Tim Koch writes:
The history of rowing gets very little mention in mainstream broadcasting. Presumably those in charge of commissioning programmes think that only a few oddballs would be interested in, say, ‘Up and down: The development of the sliding seat, 1870 – 1926’ or ‘From leather to lycra: An informal history of rowing shorts’. HTBS readers know that these and similar subjects are endlessly fascinating but those responsible for television and radio production do not seem to agree. For this reason, on the rare occasions when rowing history does momentarily achieve a high media profile, it is worth drawing attention to.
British readers may be familiar with the comedian, Mark Steel. If not, it may be because most of his best broadcast work is on radio not television. Also, some may be put off by the epithet ‘left-wing comedian’ usually associated with him. Stalin may have been the ‘Man of Steel’ but Steel is not a man of Stalin and in the past was a member of the anti-Soviet ‘Socialist Workers’ Party’ (SWP). He left the party in 2007, defying its alleged culture of ‘loyalty beyond logic’. Unlike most of those on the so-called ‘far-left’ (and indeed the ‘far-right’), Steel is a witty and apparently open-minded man with wide and varied interests. Also, unlike many modern comedians, he did not go to private school or to university but, despite this, the broadsheet Guardian and Independent newspapers have employed him as a columnist and the much respected BBC Radio 4 has commissioned several different series from him. The best of these follow the theme of Steel talking about interesting and intelligent topics in an informative and amusing way. His programmes seem to be some of the few that follow all three of the BBC’s original aims, that of ‘to educate, to inform and to entertain’. Some of his work is permanently available to listen to on marksteelinfo.com.
I seem to have deviated from rowing history but, as you can probably tell, I am a fan. Steel’s foray into HTBS territory came in an edition of his award winning series, ‘Mark Steel’s in Town’. The British Comedy Guide describes ‘in Town’ thus:
Comedian Mark Steel visits a selection of different towns from across the UK and delves into their history, people and idiosyncrasies to try to work out what ingredients combine to make the place distinctive. He creates a bespoke stand-up show for that community and then performs it in front of a local audience in a celebration of the sort of places in Britain which are generally less visited as tourist attractions.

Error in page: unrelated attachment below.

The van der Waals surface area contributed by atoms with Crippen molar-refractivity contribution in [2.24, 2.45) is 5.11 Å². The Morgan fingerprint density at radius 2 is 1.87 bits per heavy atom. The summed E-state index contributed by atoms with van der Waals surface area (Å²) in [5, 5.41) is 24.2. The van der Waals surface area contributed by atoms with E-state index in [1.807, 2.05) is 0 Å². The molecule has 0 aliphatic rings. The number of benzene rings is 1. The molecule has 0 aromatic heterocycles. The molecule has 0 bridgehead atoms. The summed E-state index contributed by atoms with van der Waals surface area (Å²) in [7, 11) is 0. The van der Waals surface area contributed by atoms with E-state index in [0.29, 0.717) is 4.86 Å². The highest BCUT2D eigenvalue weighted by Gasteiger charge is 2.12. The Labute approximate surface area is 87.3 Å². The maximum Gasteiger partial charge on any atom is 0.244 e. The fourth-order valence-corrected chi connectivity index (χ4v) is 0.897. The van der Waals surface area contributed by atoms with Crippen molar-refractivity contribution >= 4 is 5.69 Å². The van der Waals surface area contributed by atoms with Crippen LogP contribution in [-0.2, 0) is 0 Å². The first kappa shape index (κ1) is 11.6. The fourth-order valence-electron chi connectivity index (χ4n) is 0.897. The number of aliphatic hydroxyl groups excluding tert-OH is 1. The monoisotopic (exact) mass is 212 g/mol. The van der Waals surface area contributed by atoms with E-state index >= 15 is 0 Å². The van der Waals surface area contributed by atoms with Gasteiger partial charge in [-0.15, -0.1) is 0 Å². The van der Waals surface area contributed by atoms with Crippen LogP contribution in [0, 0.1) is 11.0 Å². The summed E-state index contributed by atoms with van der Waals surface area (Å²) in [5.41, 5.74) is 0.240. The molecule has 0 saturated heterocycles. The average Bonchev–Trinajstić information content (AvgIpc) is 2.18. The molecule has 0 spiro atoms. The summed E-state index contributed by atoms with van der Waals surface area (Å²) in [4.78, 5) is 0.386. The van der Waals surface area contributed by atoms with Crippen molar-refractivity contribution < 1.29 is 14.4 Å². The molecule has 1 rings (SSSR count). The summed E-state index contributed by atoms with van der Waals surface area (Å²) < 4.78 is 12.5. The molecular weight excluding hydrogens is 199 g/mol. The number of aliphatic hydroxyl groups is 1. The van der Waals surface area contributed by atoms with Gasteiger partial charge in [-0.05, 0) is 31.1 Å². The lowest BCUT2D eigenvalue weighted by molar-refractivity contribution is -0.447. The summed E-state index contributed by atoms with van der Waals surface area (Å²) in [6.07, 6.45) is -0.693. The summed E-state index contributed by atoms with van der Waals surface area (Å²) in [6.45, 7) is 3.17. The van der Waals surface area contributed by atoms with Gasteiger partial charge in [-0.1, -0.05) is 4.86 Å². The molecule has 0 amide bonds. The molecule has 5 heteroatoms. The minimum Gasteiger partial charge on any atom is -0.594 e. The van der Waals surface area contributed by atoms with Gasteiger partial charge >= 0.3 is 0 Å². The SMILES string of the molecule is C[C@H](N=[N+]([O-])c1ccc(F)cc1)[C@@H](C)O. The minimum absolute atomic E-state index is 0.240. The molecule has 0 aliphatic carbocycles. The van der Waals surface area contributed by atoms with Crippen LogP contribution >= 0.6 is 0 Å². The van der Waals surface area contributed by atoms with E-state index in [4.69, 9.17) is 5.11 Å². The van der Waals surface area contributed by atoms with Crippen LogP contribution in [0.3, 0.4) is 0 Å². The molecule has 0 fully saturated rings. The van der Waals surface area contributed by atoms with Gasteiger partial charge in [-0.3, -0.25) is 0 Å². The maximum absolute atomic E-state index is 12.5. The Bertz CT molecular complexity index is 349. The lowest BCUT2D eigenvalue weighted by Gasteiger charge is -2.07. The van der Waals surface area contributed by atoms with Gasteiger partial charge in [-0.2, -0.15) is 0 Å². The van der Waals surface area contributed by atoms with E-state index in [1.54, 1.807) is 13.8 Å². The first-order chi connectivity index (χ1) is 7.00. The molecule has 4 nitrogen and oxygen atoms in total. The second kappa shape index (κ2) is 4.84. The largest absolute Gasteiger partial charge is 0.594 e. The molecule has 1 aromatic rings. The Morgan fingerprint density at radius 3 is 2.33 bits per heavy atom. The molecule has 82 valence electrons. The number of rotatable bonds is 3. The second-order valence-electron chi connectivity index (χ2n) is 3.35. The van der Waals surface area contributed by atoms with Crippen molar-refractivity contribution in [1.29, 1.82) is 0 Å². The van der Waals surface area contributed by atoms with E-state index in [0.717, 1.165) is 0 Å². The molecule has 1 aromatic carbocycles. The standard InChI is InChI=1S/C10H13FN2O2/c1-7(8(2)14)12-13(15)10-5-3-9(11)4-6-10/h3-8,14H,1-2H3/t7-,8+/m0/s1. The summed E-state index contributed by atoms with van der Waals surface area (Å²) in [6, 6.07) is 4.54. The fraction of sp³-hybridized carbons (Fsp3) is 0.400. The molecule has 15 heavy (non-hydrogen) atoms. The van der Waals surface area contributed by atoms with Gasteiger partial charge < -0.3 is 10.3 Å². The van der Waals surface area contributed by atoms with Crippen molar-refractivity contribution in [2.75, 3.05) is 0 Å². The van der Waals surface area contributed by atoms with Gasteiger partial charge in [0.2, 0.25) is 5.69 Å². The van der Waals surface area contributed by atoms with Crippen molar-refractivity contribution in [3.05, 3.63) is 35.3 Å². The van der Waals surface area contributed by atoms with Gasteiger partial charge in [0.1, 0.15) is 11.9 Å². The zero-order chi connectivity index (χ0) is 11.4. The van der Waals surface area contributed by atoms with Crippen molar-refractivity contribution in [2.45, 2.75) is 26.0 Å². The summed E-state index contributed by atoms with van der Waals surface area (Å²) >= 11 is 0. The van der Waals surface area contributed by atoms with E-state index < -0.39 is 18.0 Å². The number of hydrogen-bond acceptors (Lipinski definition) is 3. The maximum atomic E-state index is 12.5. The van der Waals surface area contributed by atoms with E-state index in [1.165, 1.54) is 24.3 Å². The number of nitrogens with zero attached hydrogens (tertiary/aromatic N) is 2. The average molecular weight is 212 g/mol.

In 2010, Mark Steel’s in Town visited Gateshead in the North East of England, a town of 80,000 on the south bank of the River Tyne opposite the perhaps better known City of Newcastle. Later, local journalist Peter Jackson noted that the comedian was ‘particularly delighted’ to discover the story of Harry Clasper, ’one of the most famous Victorian sportsmen who made his name by – of all things – rowing’. The Gateshead show can be listened to until the end of March 2015 on the BBC’s ‘on demand’ radio service, iPlayer. Non-British listeners may not understand some of the references but HTBS types will at least be able to follow the part from 18 minutes 30 seconds into the programme. Here Steel says:
The biggest Gateshead hero of the 1800s, and this is an amazing story I think, was someone called Harry Clasper. He had worked in the pits (mines), had been a ship’s carpenter and he became so famous that when he died, 130,000 people came to his funeral. I am just interested to know, do people here know what he did? (Sounds of agreement from the audience) He was a rower, clearly all of you know about this. In the 1840s, rowing events on the Tyne regularly drew crowds of 50,000 to 100,000 and Harry won the Thames Regatta seven times and he was world coxed fours champion which he won in a boat with his three brothers. At this point anyone not from Gateshead listening to this must be like I was when I first heard this and think ‘Rowing….? Gateshead….? 100,000….? Are you winding me up…? ‘Cos you think of rowing as Oxford and Cambridge and rowing lakes at Eton and Henley Regatta…… Harry Clasper redesigned the boat so that the hull was not in contact with the water as much….. he also completely changed the way that rowers rowed because he was the first person to pioneer the idea that you should….. use your legs as part of the act of rowing….
It was interesting to hear that a good part of the audience did know of Harry Clasper and that, in his home town at least, he has not disappeared into total obscurity. I have previously written a little on rowing on the Tyne but the most authoritative recent work is Chris Dodd’s Bonnie Brave Boat Rowers: The Heroes, Seers and Songsters of the Tyne.
It is ironic that Steel has, intentionally or not, done more to disseminate ‘left wing’ and / or liberal ideas than his former comrades in the SWP have ever done, preoccupied as they may have been with arguing amongst themselves over how many dialectical materialists could fit on the head of a pin while passing through the eye of a needle. Should the listeners of BBC Radio 4 ever rise up and storm the Winter Palace (Sandringham House presumably), Mark Steel can claim the credit.
This summer, a play on the life of Harry Clasper, Hadaway Harry, will tour the North East of England, playing at venues that have ‘a resonance with Harry’s life’. Details are here.